Clark played the entire fourth quarter with four fouls but couldn’t get the Hawkeyes much closer.

“They really played well, they were ready to go. They did a great job. I’m just so proud of my team,” Iowa coach Lisa Bluder said. “This is brutal, it’s really tough to walk out of that locker room today and not be able to coach Monika (Czinano) and McKenna (Warnock) again. I’m very thankful for the season we had and don’t want to take anything away from that.”

After Katari Poole hit a 3-pointer in front of the LSU bench, Mulkey started weeping. A few seconds later after another LSU basket, Reese taunted Clark by putting her hand in front of her face with a “you can’t see me” gesture and then pointed to her ring finger at the end.

As the final seconds ticked off, Mulkey and Reese hugged, setting off a wild celebration by the Tigers.

The game was tight for the first 15 minutes before Carson got hot from the outside. She made all six of her shots in the second quarter, including four 3-pointers. After one of them, she threw her hands in the air and Mulkey mimicked it on the sidelines.

For good measure, the graduate student guard banked in a shot just before the halftime buzzer to give the Tigers a 59-42 lead at the break. It was the most points ever in the first half of a championship game, breaking the record held by Tennessee since 1998.

“I’ve been working for this my whole life,” Carson said at halftime. “It feels great to finally display it on this stage.”

LSU shot 58% from the field in the opening 20 minutes, including going nine for 12 from behind the arc. The Tigers finished the game shooting 54% from the field, including making 11 of 17 3-pointers.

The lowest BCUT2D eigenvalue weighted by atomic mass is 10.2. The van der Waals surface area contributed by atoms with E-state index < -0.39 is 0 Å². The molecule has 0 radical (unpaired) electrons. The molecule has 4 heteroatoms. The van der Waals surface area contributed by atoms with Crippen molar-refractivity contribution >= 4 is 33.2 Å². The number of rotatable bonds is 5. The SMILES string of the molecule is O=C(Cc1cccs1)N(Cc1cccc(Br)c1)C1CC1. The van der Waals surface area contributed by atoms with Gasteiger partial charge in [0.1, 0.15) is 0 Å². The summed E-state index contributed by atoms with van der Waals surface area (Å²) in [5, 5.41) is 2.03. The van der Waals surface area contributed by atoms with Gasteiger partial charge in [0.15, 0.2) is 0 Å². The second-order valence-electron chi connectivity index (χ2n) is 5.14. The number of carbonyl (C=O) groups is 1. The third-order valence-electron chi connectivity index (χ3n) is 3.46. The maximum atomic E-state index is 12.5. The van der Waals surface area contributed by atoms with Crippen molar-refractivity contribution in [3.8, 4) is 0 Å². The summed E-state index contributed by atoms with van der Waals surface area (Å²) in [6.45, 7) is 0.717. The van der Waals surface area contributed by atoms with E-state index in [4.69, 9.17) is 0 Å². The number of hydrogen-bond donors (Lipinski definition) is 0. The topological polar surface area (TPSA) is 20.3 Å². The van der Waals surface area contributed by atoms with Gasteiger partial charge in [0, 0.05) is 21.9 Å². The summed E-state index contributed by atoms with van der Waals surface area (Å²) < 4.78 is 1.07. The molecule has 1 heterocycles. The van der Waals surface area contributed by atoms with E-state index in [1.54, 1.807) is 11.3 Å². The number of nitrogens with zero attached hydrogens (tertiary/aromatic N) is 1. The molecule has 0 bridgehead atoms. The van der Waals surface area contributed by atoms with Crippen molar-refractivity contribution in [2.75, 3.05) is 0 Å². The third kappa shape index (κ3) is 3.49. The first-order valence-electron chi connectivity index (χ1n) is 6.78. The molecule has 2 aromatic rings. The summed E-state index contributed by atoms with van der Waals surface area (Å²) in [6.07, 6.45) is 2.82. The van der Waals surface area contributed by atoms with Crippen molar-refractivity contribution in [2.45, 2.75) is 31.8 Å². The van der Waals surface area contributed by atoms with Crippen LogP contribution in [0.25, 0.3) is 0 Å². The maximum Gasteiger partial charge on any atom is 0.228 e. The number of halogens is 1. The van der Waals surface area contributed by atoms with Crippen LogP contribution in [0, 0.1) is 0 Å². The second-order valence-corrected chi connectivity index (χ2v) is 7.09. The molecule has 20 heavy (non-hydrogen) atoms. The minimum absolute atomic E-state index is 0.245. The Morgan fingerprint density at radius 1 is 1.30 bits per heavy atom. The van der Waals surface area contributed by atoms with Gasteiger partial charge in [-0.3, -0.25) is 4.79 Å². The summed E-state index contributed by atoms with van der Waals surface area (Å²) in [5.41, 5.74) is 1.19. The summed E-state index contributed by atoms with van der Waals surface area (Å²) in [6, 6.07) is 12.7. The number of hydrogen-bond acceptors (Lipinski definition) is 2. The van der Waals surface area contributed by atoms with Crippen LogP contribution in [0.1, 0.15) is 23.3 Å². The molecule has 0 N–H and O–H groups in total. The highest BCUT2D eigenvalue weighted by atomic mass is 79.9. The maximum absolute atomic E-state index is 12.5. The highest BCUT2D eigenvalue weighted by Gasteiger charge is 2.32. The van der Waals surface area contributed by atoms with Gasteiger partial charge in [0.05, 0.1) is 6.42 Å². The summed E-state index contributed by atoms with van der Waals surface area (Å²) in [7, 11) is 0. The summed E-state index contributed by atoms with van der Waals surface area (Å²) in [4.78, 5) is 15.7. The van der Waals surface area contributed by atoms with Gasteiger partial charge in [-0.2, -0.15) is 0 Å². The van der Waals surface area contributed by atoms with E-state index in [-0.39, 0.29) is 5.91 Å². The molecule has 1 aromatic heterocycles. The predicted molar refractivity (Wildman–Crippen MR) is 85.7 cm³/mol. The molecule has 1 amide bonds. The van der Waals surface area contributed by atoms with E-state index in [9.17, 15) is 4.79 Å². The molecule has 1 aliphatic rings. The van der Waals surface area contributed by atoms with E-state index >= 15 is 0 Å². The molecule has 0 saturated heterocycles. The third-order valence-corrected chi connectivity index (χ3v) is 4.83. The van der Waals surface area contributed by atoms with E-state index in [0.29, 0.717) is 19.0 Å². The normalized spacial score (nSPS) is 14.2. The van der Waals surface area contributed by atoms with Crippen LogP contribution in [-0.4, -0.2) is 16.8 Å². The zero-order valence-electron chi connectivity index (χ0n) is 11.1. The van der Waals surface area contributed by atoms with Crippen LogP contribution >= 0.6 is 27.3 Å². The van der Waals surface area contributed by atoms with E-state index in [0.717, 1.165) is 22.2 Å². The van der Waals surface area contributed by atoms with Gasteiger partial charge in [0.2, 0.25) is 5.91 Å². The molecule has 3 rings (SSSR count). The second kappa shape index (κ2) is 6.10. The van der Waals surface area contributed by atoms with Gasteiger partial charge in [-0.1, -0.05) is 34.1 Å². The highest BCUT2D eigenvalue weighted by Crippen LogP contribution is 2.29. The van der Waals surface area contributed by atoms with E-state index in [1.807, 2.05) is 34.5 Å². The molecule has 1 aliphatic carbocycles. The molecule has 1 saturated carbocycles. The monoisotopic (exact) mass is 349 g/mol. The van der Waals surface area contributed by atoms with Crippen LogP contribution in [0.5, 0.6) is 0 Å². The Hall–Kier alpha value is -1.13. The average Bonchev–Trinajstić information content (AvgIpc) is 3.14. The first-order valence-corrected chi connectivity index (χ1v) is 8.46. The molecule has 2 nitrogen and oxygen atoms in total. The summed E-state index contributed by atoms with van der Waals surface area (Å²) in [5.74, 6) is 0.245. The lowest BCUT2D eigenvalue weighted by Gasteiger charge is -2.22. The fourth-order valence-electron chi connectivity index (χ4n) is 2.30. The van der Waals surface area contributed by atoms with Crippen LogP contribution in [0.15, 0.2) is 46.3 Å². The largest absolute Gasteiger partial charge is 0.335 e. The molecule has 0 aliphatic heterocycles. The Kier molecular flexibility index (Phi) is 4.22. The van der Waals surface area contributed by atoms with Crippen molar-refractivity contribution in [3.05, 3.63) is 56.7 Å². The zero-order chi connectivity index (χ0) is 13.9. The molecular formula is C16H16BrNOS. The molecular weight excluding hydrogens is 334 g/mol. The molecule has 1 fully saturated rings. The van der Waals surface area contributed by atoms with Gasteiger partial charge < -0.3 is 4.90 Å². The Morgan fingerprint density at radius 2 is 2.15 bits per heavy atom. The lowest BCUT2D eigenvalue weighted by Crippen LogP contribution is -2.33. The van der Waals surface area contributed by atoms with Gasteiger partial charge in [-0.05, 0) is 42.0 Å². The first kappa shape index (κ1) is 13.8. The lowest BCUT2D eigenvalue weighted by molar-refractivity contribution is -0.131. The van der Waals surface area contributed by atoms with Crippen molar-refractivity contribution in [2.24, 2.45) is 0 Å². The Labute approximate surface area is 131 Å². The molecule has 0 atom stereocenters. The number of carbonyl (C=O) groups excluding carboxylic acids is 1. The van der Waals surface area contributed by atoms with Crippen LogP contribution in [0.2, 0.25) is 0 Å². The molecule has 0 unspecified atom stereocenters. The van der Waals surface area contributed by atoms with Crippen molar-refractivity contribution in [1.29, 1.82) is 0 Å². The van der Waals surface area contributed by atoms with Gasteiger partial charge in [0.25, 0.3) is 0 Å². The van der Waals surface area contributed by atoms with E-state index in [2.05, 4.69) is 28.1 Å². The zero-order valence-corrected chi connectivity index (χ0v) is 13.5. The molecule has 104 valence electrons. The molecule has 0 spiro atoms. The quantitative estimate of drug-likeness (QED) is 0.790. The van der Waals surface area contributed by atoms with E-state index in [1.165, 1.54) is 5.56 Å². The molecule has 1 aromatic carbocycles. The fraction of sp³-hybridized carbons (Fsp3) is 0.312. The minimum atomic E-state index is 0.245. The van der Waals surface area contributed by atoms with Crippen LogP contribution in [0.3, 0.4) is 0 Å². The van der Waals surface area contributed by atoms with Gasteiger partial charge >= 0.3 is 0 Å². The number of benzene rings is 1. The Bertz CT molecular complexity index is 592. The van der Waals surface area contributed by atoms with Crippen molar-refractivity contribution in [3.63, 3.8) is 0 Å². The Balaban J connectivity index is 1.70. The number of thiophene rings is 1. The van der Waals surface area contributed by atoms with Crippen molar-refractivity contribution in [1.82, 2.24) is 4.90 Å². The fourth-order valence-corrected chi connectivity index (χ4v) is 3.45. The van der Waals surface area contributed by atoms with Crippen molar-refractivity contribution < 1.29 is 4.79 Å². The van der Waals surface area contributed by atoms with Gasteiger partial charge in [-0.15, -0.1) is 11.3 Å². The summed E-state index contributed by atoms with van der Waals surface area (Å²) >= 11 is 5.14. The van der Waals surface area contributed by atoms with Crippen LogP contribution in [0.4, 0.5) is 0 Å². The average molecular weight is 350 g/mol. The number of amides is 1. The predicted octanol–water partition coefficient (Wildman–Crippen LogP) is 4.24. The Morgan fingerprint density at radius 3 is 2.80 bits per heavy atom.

Clark had 16 points and five assists before picking up her third foul with 3:56 to go in the half, which didn’t go over well with the sellout crowd of more than 19,000 fans.

Before Sunday, Carson had gone scoreless in five of her seven postseason games in her career. She had 11 points in this NCAA Tournament before the finale.

It was high-scoring first quarter despite there being a lot of stoppages because of foul calls, which made getting into an offensive flow more difficult. Clark had a huge first quarter, scoring 14 points, but Iowa trailed 27-22.

Carson banked in a 3-pointer before the buzzer.

HOUSTON, Texas (WISH) — Former Purdue University men’s basketball head coach Gene Keady is joining an exclusive club.

Keady is one of 12 individuals who make up the Naismith Basketball Hall of Fame Class of 2023.

The class was announced on Saturday.

“It’s the biggest honor I’ve ever achieved,” Keady said on Saturday.

Keady spent 25 seasons as Purdue’s head coach. He is still the winningest coach in program history with 512 wins at Purdue.

Keady was named Big Ten Coach of the Year seven times in his career.

“I think when you coach at all different levels, you get a feel of what you need to do to motivate your players and how they should cherish their education and their families and be part of a team,” said Keady. “And it’s always — as I said a while ago, it’s not about me. It’s about us. So that was the lesson I learned was all the players that I coached were always a joy to be with, and I really appreciated the fact that they were loyal to me.”

Keady led Purdue to the NCAA Tournament 17 times.

He previously was inducted into the National Collegiate Basketball Hall of Fame back in 2013.

Here is a complete list of the Naismith Basketball Hall of Fame Class of 2023:

The 12 individuals will be enshrined in the Hall of Fame in August.